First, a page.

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Namecheap accuses GoDaddy of delaying transfers

GoDaddy broke ICANN rules and US competition law by delaying outbound domain transfers yesterday, and not for the first time, according to angry rival Namecheap.

March 6 was Namecheap’s annual Move Your Domain Day, a promotion under which it donates $1.50 to the Electronic Frontier Foundation for every inbound transfer from another registrar.

It’s a tradition the company opportunistically started back in 2011 specifically targeting GoDaddy’s support, later retracted, for the controversial Stop Online Piracy Act, SOPA.

But yesterday GoDaddy was delivering “incomplete Whois information”, which interrupted the automated transfer process and forced Namecheap to resort to manual verification, delaying transfers, Namecheap claims.

“First and foremost this practice is against ICANN rules and regulations. Secondly, we believe it violates ‘unfair competition’ laws,” the company said in a blog post.

Whois verification is a vital part of the transfer process, which is governed by ICANN’s binding Inter-Registrar Transfer Policy.

GoDaddy changed its Whois practices in January. As an anti-spam measure, it no longer publishes contact information, including email addresses vital to the transfer process, when records are accessed automatically over port 43.

However, GoDaddy VP James Bladel told us in January that this was not supposed to affect competing registrars, which have their IP addresses white-listed for port 43 access via a system coordinated by ICANN.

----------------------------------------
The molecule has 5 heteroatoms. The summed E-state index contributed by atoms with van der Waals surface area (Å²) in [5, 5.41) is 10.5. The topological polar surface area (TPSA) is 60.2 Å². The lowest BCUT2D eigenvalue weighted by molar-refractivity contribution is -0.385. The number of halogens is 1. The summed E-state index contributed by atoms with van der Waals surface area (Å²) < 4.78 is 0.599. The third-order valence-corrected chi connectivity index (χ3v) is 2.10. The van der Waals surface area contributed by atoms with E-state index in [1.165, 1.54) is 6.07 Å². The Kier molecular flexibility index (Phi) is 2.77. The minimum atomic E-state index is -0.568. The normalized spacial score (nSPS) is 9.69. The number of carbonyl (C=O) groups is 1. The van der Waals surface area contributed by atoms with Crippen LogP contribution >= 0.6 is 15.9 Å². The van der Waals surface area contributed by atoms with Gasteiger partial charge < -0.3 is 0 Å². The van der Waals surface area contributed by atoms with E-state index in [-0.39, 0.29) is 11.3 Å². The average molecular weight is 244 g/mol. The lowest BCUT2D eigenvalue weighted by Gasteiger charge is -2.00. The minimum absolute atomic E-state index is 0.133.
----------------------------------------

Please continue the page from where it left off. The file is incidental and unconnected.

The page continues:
Did GoDaddy balls up its new restrictive Whois practices? Or can the blame be shared?

Namecheap also ran into problems with GoDaddy throttling port 43 on its first Move Your Domain Day in 2011, but DI published screenshots back then suggesting that the company had failed to white-list its IP addresses with ICANN.

This time, the company insists the white-list was not an issue, writing:

As many customers have recently complained of transfer issues, we suspect that GoDaddy is thwarting/throttling efforts to transfer domains away from them. Whether automated or not, this is unacceptable. In preparation for today, we had previously whitelisted IPs with GoDaddy so there would be no excuse for this poor business practice.

Namecheap concluded by saying that all transfers that have been initiated will eventually go through. It also asked affected would-be customers to complain to GoDaddy.

The number of transfers executed on Move Your Domain Day over the last several years appears to be well into six figures, probably amounting to seven figures of annual revenue.

DomainTools scraps apps and APIs in war on spam

Kevin Murphy, January 22, 2018, Domain Services

DomainTools is to scrap at least five of its services as it tries to crack down spam.

It’s getting rids of its mobile apps, its APIs, and is to stop showing registrants’ personal information to unauthenticated users.

CEO Tim Chen told us in an email at the weekend:

The Android app is no longer supported.

The iOS app will no longer be supported after February 20th.